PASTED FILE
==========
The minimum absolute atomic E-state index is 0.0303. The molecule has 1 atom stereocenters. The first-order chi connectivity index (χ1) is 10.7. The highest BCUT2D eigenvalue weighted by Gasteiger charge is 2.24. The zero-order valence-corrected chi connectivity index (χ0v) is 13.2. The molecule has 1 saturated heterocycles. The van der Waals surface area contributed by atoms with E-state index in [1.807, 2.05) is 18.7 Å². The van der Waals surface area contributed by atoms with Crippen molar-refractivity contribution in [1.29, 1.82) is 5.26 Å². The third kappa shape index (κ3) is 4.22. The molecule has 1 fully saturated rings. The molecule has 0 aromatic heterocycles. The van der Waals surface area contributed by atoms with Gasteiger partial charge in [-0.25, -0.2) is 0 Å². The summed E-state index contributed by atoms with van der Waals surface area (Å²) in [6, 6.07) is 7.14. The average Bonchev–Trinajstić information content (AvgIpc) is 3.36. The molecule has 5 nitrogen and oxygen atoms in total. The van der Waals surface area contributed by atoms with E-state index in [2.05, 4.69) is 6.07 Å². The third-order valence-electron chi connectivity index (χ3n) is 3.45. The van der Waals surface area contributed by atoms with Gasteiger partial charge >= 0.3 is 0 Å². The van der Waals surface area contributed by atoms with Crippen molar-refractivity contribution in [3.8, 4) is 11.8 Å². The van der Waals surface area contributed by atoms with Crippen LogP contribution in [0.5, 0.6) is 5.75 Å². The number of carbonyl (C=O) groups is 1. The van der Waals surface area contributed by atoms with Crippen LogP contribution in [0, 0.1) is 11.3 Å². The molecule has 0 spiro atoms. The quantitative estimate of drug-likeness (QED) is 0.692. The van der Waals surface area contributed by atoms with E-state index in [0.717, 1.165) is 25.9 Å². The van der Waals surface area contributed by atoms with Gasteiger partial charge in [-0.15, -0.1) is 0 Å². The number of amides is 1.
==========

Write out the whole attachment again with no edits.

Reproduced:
The minimum absolute atomic E-state index is 0.0303. The molecule has 1 atom stereocenters. The first-order chi connectivity index (χ1) is 10.7. The highest BCUT2D eigenvalue weighted by Gasteiger charge is 2.24. The zero-order valence-corrected chi connectivity index (χ0v) is 13.2. The molecule has 1 saturated heterocycles. The van der Waals surface area contributed by atoms with E-state index in [1.807, 2.05) is 18.7 Å². The van der Waals surface area contributed by atoms with Crippen molar-refractivity contribution in [1.29, 1.82) is 5.26 Å². The third kappa shape index (κ3) is 4.22. The molecule has 1 fully saturated rings. The molecule has 0 aromatic heterocycles. The van der Waals surface area contributed by atoms with Gasteiger partial charge in [-0.25, -0.2) is 0 Å². The summed E-state index contributed by atoms with van der Waals surface area (Å²) in [6, 6.07) is 7.14. The average Bonchev–Trinajstić information content (AvgIpc) is 3.36. The molecule has 5 nitrogen and oxygen atoms in total. The van der Waals surface area contributed by atoms with E-state index in [2.05, 4.69) is 6.07 Å². The third-order valence-electron chi connectivity index (χ3n) is 3.45. The van der Waals surface area contributed by atoms with Gasteiger partial charge >= 0.3 is 0 Å². The van der Waals surface area contributed by atoms with Crippen molar-refractivity contribution in [3.8, 4) is 11.8 Å². The van der Waals surface area contributed by atoms with Crippen LogP contribution in [0.5, 0.6) is 5.75 Å². The number of carbonyl (C=O) groups is 1. The van der Waals surface area contributed by atoms with Crippen LogP contribution in [0, 0.1) is 11.3 Å². The molecule has 0 spiro atoms. The quantitative estimate of drug-likeness (QED) is 0.692. The van der Waals surface area contributed by atoms with E-state index in [0.717, 1.165) is 25.9 Å². The van der Waals surface area contributed by atoms with Gasteiger partial charge in [-0.15, -0.1) is 0 Å². The number of amides is 1.